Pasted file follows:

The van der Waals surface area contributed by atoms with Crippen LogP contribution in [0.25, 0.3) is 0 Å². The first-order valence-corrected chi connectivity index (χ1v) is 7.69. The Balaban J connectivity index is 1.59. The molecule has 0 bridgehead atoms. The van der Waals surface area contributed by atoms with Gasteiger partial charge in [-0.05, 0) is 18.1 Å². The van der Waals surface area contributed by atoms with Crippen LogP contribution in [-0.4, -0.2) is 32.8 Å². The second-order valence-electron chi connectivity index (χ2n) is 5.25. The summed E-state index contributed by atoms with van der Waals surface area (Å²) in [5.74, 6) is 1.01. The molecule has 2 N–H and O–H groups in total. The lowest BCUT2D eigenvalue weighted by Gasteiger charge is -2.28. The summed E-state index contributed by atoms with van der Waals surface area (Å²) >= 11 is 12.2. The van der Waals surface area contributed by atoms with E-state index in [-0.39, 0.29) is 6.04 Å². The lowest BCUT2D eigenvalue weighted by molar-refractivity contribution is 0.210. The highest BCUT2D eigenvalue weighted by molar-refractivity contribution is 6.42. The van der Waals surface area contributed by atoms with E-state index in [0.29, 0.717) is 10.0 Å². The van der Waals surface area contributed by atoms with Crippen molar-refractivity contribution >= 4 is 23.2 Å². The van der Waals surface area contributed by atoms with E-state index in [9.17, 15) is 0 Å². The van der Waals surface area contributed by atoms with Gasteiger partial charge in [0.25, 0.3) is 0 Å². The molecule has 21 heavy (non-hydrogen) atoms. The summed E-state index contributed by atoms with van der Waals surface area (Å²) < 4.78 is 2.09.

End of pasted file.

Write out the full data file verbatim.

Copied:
The van der Waals surface area contributed by atoms with Crippen LogP contribution in [0.25, 0.3) is 0 Å². The first-order valence-corrected chi connectivity index (χ1v) is 7.69. The Balaban J connectivity index is 1.59. The molecule has 0 bridgehead atoms. The van der Waals surface area contributed by atoms with Gasteiger partial charge in [-0.05, 0) is 18.1 Å². The van der Waals surface area contributed by atoms with Crippen LogP contribution in [-0.4, -0.2) is 32.8 Å². The second-order valence-electron chi connectivity index (χ2n) is 5.25. The summed E-state index contributed by atoms with van der Waals surface area (Å²) in [5.74, 6) is 1.01. The molecule has 2 N–H and O–H groups in total. The lowest BCUT2D eigenvalue weighted by Gasteiger charge is -2.28. The summed E-state index contributed by atoms with van der Waals surface area (Å²) >= 11 is 12.2. The van der Waals surface area contributed by atoms with E-state index in [-0.39, 0.29) is 6.04 Å². The lowest BCUT2D eigenvalue weighted by molar-refractivity contribution is 0.210. The highest BCUT2D eigenvalue weighted by molar-refractivity contribution is 6.42. The van der Waals surface area contributed by atoms with E-state index in [0.29, 0.717) is 10.0 Å². The van der Waals surface area contributed by atoms with Crippen molar-refractivity contribution >= 4 is 23.2 Å². The van der Waals surface area contributed by atoms with E-state index in [9.17, 15) is 0 Å². The van der Waals surface area contributed by atoms with Gasteiger partial charge in [0.25, 0.3) is 0 Å². The molecule has 21 heavy (non-hydrogen) atoms. The summed E-state index contributed by atoms with van der Waals surface area (Å²) < 4.78 is 2.09.